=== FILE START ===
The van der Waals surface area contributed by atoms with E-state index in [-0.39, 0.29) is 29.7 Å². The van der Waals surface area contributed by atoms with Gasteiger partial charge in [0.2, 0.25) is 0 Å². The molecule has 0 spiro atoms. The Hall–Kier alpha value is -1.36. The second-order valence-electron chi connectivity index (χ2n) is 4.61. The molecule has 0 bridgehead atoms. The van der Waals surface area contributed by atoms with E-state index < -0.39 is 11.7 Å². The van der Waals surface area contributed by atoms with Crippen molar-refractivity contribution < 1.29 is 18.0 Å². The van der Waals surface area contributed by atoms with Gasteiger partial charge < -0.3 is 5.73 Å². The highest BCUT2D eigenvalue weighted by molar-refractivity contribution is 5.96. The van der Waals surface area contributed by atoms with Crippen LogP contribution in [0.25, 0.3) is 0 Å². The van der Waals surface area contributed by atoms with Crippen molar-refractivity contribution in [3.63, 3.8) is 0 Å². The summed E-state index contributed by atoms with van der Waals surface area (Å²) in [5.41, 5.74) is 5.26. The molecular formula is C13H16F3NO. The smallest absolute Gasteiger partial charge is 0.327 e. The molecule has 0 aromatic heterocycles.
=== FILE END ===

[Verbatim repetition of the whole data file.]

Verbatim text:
The van der Waals surface area contributed by atoms with E-state index in [-0.39, 0.29) is 29.7 Å². The van der Waals surface area contributed by atoms with Gasteiger partial charge in [0.2, 0.25) is 0 Å². The molecule has 0 spiro atoms. The Hall–Kier alpha value is -1.36. The second-order valence-electron chi connectivity index (χ2n) is 4.61. The molecule has 0 bridgehead atoms. The van der Waals surface area contributed by atoms with E-state index < -0.39 is 11.7 Å². The van der Waals surface area contributed by atoms with Crippen molar-refractivity contribution < 1.29 is 18.0 Å². The van der Waals surface area contributed by atoms with Gasteiger partial charge < -0.3 is 5.73 Å². The highest BCUT2D eigenvalue weighted by molar-refractivity contribution is 5.96. The van der Waals surface area contributed by atoms with Crippen LogP contribution in [0.25, 0.3) is 0 Å². The van der Waals surface area contributed by atoms with Crippen molar-refractivity contribution in [3.63, 3.8) is 0 Å². The summed E-state index contributed by atoms with van der Waals surface area (Å²) in [5.41, 5.74) is 5.26. The molecular formula is C13H16F3NO. The smallest absolute Gasteiger partial charge is 0.327 e. The molecule has 0 aromatic heterocycles.